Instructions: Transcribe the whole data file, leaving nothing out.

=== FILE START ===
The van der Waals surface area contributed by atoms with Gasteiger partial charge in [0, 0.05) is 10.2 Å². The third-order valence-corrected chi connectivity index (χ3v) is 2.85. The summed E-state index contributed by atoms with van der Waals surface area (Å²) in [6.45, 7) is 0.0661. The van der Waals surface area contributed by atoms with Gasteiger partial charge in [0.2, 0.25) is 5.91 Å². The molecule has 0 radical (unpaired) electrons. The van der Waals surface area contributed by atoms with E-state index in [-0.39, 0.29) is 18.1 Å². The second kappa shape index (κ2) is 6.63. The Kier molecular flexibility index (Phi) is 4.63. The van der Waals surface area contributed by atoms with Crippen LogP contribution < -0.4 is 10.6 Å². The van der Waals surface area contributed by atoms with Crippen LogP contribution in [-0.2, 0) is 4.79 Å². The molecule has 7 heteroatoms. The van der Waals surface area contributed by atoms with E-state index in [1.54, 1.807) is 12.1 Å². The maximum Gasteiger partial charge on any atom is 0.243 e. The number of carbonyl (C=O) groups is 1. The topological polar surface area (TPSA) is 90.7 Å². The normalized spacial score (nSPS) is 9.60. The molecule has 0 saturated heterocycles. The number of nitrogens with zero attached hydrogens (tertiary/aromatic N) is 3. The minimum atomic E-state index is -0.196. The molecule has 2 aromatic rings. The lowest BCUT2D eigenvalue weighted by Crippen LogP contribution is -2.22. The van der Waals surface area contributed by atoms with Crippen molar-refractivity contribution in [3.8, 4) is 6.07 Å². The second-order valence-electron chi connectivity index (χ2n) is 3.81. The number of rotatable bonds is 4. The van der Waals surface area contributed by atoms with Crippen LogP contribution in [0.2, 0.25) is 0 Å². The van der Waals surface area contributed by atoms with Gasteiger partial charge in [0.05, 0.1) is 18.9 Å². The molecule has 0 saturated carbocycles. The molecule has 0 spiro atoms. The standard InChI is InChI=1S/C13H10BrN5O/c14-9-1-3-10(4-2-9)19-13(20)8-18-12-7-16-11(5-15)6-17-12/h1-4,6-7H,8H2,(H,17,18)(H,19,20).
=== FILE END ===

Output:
The van der Waals surface area contributed by atoms with Gasteiger partial charge in [0, 0.05) is 10.2 Å². The third-order valence-corrected chi connectivity index (χ3v) is 2.85. The summed E-state index contributed by atoms with van der Waals surface area (Å²) in [6.45, 7) is 0.0661. The van der Waals surface area contributed by atoms with Gasteiger partial charge in [0.2, 0.25) is 5.91 Å². The molecule has 0 radical (unpaired) electrons. The van der Waals surface area contributed by atoms with E-state index in [-0.39, 0.29) is 18.1 Å². The second kappa shape index (κ2) is 6.63. The Kier molecular flexibility index (Phi) is 4.63. The van der Waals surface area contributed by atoms with Crippen LogP contribution < -0.4 is 10.6 Å². The van der Waals surface area contributed by atoms with Crippen LogP contribution in [-0.2, 0) is 4.79 Å². The molecule has 7 heteroatoms. The van der Waals surface area contributed by atoms with E-state index in [1.54, 1.807) is 12.1 Å². The maximum Gasteiger partial charge on any atom is 0.243 e. The number of carbonyl (C=O) groups is 1. The topological polar surface area (TPSA) is 90.7 Å². The normalized spacial score (nSPS) is 9.60. The molecule has 0 saturated heterocycles. The number of nitrogens with zero attached hydrogens (tertiary/aromatic N) is 3. The minimum atomic E-state index is -0.196. The molecule has 2 aromatic rings. The lowest BCUT2D eigenvalue weighted by Crippen LogP contribution is -2.22. The van der Waals surface area contributed by atoms with Crippen molar-refractivity contribution in [3.8, 4) is 6.07 Å². The second-order valence-electron chi connectivity index (χ2n) is 3.81. The number of rotatable bonds is 4. The van der Waals surface area contributed by atoms with Crippen LogP contribution in [0.2, 0.25) is 0 Å². The van der Waals surface area contributed by atoms with Gasteiger partial charge in [0.05, 0.1) is 18.9 Å². The molecule has 0 saturated carbocycles. The molecule has 0 spiro atoms. The standard InChI is InChI=1S/C13H10BrN5O/c14-9-1-3-10(4-2-9)19-13(20)8-18-12-7-16-11(5-15)6-17-12/h1-4,6-7H,8H2,(H,17,18)(H,19,20).